U.S. Soldiers Stop at the Penn Museum for Cultural Heritage Training

Brian Rose and soldiers in  Sixty-two U.S. soldiers from Fort Dix, New Jersey, among the last Civil Affairs troops soon to deploy to Iraq for an assist and advisory mission, visited the Penn Museum on Tuesday, November 16, 2010, as part of the 14 unit pre-deployment training-training that emphasizes cultural heritage awareness.

They were greeted by Dr. C. Brian Rose, Deputy Director, Penn Museum, and President of the Archaeological Institute of America. Dr. Rose has been offering American troops headed to Iraq and Afghanistan cultural heritage training since 2004.

Soldiers were divided up in to four groups, and taken on tours of the Museum, with stops at the exhibition Archaeologists and Travelers in Ottoman Lands (featuring artifacts from, and the story of, Penn Museum's first expedition to Iraq in the 1880s and 90s) and the ancient Near East storage (where Keeper Katy Blanchard and senior conservator Lynn Grant showed materials from the 1920s-early 30s excavation to Ur in Iraq).

Soldiers examine ancient Ur materials in storage.Dr. Jennifer Wegner, Associate Curator, Egyptian section, gave a tour of the Museum's Lower Egyptian Gallery, and Dr. Clark Erickson, Associate Curator, American Section, rounded out the experience with a behind-the-scenes look at ancient artifacts from Central America, in the Museum's Mainwaring storage wing.

The visit to the Penn Museum was the culmination of a two day program that started at Fort Dix on Monday, November 15, when Dr. Rose, and two other instructors-Barbara Roberts, art conservator in private practice and Fellow, American Institute for the Conservation of Historic and Artistic Works, and Corine Wegener, Associate Curator, Minneapolis Institute of Arts and President and founder, U.S. Committee of the Blue Shield-offered a day of cultural heritage education and training. Troops learned about the historical background of ancient Mesopotamia, Iraq's cultural and archaeological heritage, archaeological resources, site recognition, issues around storage, emergency salvage, and looting of sites and museums-and why it matters.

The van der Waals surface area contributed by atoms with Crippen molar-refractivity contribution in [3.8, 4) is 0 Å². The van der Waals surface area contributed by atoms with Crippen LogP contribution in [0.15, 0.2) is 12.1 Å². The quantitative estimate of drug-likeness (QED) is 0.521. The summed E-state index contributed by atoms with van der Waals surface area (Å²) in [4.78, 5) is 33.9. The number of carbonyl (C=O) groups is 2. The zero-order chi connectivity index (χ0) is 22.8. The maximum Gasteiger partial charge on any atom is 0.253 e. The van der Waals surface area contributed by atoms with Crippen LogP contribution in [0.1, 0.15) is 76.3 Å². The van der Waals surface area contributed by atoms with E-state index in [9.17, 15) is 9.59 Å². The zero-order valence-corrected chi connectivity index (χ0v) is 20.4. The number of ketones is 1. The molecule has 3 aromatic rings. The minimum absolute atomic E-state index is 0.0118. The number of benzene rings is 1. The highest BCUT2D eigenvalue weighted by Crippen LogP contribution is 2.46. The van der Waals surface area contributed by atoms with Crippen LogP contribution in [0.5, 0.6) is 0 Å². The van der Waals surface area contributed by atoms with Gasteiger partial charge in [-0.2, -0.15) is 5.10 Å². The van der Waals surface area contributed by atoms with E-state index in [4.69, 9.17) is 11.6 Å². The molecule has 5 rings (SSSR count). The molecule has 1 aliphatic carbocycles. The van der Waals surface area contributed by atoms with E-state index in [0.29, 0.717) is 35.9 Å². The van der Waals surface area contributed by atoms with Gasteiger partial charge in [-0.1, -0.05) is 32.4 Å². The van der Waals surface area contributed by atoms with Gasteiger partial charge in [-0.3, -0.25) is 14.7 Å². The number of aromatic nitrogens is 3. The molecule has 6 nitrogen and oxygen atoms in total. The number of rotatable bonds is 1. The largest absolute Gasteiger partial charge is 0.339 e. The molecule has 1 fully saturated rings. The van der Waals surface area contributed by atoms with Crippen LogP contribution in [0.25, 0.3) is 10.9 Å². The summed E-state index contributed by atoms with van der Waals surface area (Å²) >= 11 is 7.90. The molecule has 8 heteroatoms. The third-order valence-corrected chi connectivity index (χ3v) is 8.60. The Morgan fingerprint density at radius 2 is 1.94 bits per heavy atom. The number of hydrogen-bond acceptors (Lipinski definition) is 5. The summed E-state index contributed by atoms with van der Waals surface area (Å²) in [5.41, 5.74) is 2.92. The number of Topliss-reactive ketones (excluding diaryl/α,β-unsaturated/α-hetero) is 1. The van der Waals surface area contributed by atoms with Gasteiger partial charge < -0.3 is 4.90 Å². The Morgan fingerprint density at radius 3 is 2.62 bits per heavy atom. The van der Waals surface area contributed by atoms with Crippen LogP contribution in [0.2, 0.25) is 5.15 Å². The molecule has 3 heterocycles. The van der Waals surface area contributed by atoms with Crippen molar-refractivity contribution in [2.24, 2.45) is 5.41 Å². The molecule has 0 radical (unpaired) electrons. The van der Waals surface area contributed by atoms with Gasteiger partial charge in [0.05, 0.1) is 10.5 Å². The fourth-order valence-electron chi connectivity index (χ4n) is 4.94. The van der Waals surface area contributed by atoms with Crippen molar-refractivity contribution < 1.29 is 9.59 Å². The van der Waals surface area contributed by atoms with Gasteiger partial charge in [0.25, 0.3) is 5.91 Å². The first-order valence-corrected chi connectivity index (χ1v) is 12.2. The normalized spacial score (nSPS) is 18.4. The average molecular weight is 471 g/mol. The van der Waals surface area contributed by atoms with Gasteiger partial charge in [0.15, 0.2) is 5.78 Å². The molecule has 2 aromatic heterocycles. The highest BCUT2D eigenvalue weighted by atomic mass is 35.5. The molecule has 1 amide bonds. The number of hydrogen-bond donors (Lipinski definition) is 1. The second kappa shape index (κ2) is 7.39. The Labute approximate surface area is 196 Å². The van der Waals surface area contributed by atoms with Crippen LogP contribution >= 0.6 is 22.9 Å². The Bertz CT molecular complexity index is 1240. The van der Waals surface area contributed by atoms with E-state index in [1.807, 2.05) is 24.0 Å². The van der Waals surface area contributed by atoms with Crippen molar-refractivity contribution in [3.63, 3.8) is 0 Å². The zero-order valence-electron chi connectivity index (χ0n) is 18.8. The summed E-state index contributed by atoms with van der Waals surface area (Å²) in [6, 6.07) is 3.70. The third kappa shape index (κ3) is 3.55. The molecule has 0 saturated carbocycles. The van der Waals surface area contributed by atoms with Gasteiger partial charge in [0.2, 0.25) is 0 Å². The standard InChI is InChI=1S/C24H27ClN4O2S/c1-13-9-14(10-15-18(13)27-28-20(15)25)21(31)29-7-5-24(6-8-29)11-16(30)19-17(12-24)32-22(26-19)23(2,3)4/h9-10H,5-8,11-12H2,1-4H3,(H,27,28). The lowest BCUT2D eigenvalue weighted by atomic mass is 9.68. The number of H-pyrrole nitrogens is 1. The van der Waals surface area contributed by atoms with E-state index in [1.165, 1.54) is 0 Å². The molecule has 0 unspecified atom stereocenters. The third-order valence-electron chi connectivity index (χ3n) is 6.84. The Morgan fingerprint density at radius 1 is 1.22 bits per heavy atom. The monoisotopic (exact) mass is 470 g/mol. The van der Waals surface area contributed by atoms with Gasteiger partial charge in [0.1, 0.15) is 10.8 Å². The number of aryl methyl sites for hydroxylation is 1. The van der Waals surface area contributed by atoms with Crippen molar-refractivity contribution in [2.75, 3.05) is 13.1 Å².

The Penn Museum visit, featuring a wealth of ancient artifacts that soldiers could see and experts they could speak to, helped bring the classroom-style learning of Monday's Fort Dix program more vividly to life. Colonel Lavore L. Richmond, Jr., summed it up this way: "Our civil affairs units are like ambassadors, and the more knowledge we can obtain on the nation and people of Iraq, the better we can be as visitors and world partners. Our visit to the museum today culminates both classroom and on site learning experiences that we need to improve upon our roles and responsibilities during our assignment in Iraq."

During an interview by local FOX 29 news reporter Claudia Gomez, Dr. Rose remembered emails he has received from soldiers following their training and subsequent deployment to Iraq and Afghanistan-emails that show him how this training has made a positive difference. "Some of the soldiers have mentioned that they were able to stop looting at an archaeological site, or they noticed a change in the soil during construction and stopped the process because they realized that might be getting close to an ancient settlement."

Coin PresentationAfter the guided tours and storage visits, Colonel Richmond surprised Dr. Rose with the presentation of a Civil Affairs coin in appreciation of his efforts to help prepare U.S. troops for their mission.




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